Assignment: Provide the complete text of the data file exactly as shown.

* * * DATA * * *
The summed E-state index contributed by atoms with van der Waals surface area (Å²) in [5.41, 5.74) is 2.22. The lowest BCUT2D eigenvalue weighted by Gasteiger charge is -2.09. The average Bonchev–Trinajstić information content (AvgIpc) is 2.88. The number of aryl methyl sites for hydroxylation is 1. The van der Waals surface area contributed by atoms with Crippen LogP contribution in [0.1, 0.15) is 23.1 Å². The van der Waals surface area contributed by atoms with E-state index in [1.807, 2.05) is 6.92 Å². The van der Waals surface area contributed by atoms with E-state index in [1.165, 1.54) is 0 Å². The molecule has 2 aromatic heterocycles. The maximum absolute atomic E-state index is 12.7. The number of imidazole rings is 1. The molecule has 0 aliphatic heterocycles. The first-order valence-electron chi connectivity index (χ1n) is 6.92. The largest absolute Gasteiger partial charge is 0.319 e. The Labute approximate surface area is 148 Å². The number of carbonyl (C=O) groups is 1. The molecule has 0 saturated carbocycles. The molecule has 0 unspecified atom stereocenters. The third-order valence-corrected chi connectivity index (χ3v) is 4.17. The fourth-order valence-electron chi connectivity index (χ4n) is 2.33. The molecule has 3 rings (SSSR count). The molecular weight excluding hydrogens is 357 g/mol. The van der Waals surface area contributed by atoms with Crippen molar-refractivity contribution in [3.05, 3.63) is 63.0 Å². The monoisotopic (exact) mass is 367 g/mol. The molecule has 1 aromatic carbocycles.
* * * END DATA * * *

The summed E-state index contributed by atoms with van der Waals surface area (Å²) in [5.41, 5.74) is 2.22. The lowest BCUT2D eigenvalue weighted by Gasteiger charge is -2.09. The average Bonchev–Trinajstić information content (AvgIpc) is 2.88. The number of aryl methyl sites for hydroxylation is 1. The van der Waals surface area contributed by atoms with Crippen LogP contribution in [0.1, 0.15) is 23.1 Å². The van der Waals surface area contributed by atoms with E-state index in [1.807, 2.05) is 6.92 Å². The van der Waals surface area contributed by atoms with E-state index in [1.165, 1.54) is 0 Å². The molecule has 2 aromatic heterocycles. The maximum absolute atomic E-state index is 12.7. The number of imidazole rings is 1. The molecule has 0 aliphatic heterocycles. The first-order valence-electron chi connectivity index (χ1n) is 6.92. The largest absolute Gasteiger partial charge is 0.319 e. The Labute approximate surface area is 148 Å². The number of carbonyl (C=O) groups is 1. The molecule has 0 saturated carbocycles. The molecule has 0 unspecified atom stereocenters. The third-order valence-corrected chi connectivity index (χ3v) is 4.17. The fourth-order valence-electron chi connectivity index (χ4n) is 2.33. The molecule has 3 rings (SSSR count). The molecular weight excluding hydrogens is 357 g/mol. The van der Waals surface area contributed by atoms with Crippen molar-refractivity contribution in [3.05, 3.63) is 63.0 Å². The monoisotopic (exact) mass is 367 g/mol. The molecule has 1 aromatic carbocycles.